"It isn't accurate to say there is no environmental regulation. There are absolutely environmental regulations and considerations that would apply if the land was transferred."

charlielake-TLE-1
Charlie Lake TLE claim, parcel 1 of 2.

Around 43% of the lakeshore is currently developed, and residents have long worried about the ecological state of the lake.

The lake, formerly Fort St. John's water supply, has been a dump site for sewage, and takes in wastewater from upstream farm and industrial operations. At the same time, lakeshore development has eroded key riparian wetlands that help filter the lake, and compounded its pollution problems.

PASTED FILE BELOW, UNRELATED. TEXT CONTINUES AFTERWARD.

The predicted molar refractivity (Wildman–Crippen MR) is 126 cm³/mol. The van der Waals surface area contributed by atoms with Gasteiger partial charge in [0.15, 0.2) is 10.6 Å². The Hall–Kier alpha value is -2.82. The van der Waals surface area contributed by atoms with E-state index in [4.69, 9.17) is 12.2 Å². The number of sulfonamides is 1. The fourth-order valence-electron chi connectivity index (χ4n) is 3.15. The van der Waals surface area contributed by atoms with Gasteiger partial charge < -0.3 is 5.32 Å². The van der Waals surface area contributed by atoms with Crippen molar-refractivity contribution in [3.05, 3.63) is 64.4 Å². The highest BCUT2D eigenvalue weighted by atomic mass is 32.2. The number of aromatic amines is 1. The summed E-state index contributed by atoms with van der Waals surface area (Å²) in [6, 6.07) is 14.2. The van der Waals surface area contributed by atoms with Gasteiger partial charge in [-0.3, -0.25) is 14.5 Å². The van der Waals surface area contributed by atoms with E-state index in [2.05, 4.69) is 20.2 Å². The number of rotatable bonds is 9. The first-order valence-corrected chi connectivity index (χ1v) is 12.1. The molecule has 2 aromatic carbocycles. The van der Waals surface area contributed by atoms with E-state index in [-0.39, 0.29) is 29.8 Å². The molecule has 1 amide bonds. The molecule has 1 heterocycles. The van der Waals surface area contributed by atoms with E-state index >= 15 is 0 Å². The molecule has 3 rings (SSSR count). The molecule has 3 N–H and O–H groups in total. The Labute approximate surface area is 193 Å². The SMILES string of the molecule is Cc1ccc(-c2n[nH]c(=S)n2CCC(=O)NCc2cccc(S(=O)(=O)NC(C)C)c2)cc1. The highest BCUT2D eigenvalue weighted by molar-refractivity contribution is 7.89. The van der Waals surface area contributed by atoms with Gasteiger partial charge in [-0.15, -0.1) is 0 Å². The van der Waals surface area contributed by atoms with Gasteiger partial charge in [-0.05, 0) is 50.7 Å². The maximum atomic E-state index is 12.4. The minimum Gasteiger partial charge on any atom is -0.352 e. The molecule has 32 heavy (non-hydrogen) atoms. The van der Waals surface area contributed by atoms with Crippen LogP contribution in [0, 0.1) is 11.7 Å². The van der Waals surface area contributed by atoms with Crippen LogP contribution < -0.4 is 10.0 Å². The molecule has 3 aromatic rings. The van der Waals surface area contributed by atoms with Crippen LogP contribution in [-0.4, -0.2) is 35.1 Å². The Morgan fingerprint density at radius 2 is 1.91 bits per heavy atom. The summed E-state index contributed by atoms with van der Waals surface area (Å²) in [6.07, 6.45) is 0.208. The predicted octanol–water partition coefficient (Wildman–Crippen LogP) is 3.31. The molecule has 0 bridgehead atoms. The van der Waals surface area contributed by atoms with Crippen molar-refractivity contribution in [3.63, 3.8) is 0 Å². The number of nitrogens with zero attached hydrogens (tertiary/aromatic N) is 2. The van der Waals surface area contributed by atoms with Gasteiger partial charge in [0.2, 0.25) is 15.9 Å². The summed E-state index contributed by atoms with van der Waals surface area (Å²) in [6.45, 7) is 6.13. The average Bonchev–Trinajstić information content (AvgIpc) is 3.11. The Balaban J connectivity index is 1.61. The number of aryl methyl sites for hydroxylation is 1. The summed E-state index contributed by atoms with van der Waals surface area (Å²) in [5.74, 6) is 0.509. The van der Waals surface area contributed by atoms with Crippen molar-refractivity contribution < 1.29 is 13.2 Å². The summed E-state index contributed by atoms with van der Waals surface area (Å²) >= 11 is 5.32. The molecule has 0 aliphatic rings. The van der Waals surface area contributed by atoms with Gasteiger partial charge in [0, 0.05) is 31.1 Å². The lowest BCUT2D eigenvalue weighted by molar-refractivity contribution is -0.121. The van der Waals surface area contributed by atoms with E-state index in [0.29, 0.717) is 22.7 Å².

About 50% of the proposed lands fall within the regional district's lakeshore development guidelines, and would likely be subject to those regulations if transferred. The federal government would need to mitigate the regional district's concerns, including those regarding taxation, Konkin said. Blueberry, meanwhile, would need to develop a servicing agreement before development could happen, similar to what Doig River First Nation has been developing with Fort St. John on its TLE claims inside city limits.

Blueberry negotiators say the band is also developing a memorandum of understanding with the province that commits it to working with the regional district and local groups to protect and restore the lake. Blueberry shares the same interests as Charlie Lake residents, said negotiator James Tate.

"Blueberry has this longstanding, very close, spiritual and cultural connection to the lake, and over the years has watched with some disappointment and dismay the degradation to the lake," said Tate.